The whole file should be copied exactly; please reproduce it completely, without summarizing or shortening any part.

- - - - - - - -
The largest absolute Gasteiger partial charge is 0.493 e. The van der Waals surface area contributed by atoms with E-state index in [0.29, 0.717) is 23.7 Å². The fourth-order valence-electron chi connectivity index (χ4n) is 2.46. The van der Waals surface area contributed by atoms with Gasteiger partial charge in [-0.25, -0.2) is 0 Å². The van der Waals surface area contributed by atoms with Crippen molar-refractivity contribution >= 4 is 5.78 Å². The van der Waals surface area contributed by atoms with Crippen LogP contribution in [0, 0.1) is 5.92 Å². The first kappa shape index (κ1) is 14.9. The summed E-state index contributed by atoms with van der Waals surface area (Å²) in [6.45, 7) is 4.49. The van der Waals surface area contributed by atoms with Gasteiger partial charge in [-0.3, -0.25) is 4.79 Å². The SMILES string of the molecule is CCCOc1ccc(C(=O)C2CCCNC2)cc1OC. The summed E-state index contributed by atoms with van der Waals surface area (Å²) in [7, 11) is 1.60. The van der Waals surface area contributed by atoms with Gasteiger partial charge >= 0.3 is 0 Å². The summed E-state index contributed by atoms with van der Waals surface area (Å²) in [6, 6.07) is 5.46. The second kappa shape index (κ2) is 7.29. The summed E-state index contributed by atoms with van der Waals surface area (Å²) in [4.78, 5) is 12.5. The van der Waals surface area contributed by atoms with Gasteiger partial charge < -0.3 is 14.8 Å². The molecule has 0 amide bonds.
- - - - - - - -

The largest absolute Gasteiger partial charge is 0.493 e. The van der Waals surface area contributed by atoms with E-state index in [0.29, 0.717) is 23.7 Å². The fourth-order valence-electron chi connectivity index (χ4n) is 2.46. The van der Waals surface area contributed by atoms with Gasteiger partial charge in [-0.25, -0.2) is 0 Å². The van der Waals surface area contributed by atoms with Crippen molar-refractivity contribution >= 4 is 5.78 Å². The van der Waals surface area contributed by atoms with Crippen LogP contribution in [0, 0.1) is 5.92 Å². The first kappa shape index (κ1) is 14.9. The summed E-state index contributed by atoms with van der Waals surface area (Å²) in [6.45, 7) is 4.49. The van der Waals surface area contributed by atoms with Gasteiger partial charge in [-0.3, -0.25) is 4.79 Å². The SMILES string of the molecule is CCCOc1ccc(C(=O)C2CCCNC2)cc1OC. The summed E-state index contributed by atoms with van der Waals surface area (Å²) in [7, 11) is 1.60. The van der Waals surface area contributed by atoms with Gasteiger partial charge >= 0.3 is 0 Å². The summed E-state index contributed by atoms with van der Waals surface area (Å²) in [6, 6.07) is 5.46. The second kappa shape index (κ2) is 7.29. The summed E-state index contributed by atoms with van der Waals surface area (Å²) in [4.78, 5) is 12.5. The van der Waals surface area contributed by atoms with Gasteiger partial charge < -0.3 is 14.8 Å². The molecule has 0 amide bonds.